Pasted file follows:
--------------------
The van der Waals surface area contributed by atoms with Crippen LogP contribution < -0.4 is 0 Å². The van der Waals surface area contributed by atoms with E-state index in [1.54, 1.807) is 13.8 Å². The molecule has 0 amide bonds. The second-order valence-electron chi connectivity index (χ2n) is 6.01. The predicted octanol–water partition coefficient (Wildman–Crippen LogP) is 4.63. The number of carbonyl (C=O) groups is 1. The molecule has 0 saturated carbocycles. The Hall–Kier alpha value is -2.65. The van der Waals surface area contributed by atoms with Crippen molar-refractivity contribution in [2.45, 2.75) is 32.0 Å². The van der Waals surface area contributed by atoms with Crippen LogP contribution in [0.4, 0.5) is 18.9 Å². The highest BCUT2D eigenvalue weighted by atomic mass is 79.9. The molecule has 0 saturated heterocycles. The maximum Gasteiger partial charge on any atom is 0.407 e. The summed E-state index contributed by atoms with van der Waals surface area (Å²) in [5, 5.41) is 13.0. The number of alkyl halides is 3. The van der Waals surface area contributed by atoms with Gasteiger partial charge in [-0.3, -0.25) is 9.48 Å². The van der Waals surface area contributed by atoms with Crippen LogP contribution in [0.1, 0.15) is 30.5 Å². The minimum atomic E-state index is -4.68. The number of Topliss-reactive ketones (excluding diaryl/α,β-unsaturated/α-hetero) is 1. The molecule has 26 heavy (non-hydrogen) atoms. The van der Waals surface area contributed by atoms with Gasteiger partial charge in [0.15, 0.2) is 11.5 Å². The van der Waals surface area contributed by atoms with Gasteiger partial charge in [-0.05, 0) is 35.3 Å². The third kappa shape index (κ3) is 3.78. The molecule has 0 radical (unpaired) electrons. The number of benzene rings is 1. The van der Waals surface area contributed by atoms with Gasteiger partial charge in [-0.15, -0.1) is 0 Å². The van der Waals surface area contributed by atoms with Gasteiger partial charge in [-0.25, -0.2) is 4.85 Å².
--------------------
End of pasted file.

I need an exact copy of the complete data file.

The van der Waals surface area contributed by atoms with Crippen LogP contribution < -0.4 is 0 Å². The van der Waals surface area contributed by atoms with E-state index in [1.54, 1.807) is 13.8 Å². The molecule has 0 amide bonds. The second-order valence-electron chi connectivity index (χ2n) is 6.01. The predicted octanol–water partition coefficient (Wildman–Crippen LogP) is 4.63. The number of carbonyl (C=O) groups is 1. The molecule has 0 saturated carbocycles. The Hall–Kier alpha value is -2.65. The van der Waals surface area contributed by atoms with Crippen molar-refractivity contribution in [2.45, 2.75) is 32.0 Å². The van der Waals surface area contributed by atoms with Crippen LogP contribution in [0.4, 0.5) is 18.9 Å². The highest BCUT2D eigenvalue weighted by atomic mass is 79.9. The molecule has 0 saturated heterocycles. The maximum Gasteiger partial charge on any atom is 0.407 e. The summed E-state index contributed by atoms with van der Waals surface area (Å²) in [5, 5.41) is 13.0. The number of alkyl halides is 3. The van der Waals surface area contributed by atoms with Gasteiger partial charge in [-0.3, -0.25) is 9.48 Å². The van der Waals surface area contributed by atoms with Crippen LogP contribution in [0.1, 0.15) is 30.5 Å². The minimum atomic E-state index is -4.68. The number of Topliss-reactive ketones (excluding diaryl/α,β-unsaturated/α-hetero) is 1. The molecule has 26 heavy (non-hydrogen) atoms. The van der Waals surface area contributed by atoms with Gasteiger partial charge in [0.15, 0.2) is 11.5 Å². The van der Waals surface area contributed by atoms with Gasteiger partial charge in [-0.05, 0) is 35.3 Å². The third kappa shape index (κ3) is 3.78. The molecule has 0 radical (unpaired) electrons. The number of benzene rings is 1. The van der Waals surface area contributed by atoms with Gasteiger partial charge in [-0.15, -0.1) is 0 Å². The van der Waals surface area contributed by atoms with Gasteiger partial charge in [-0.25, -0.2) is 4.85 Å².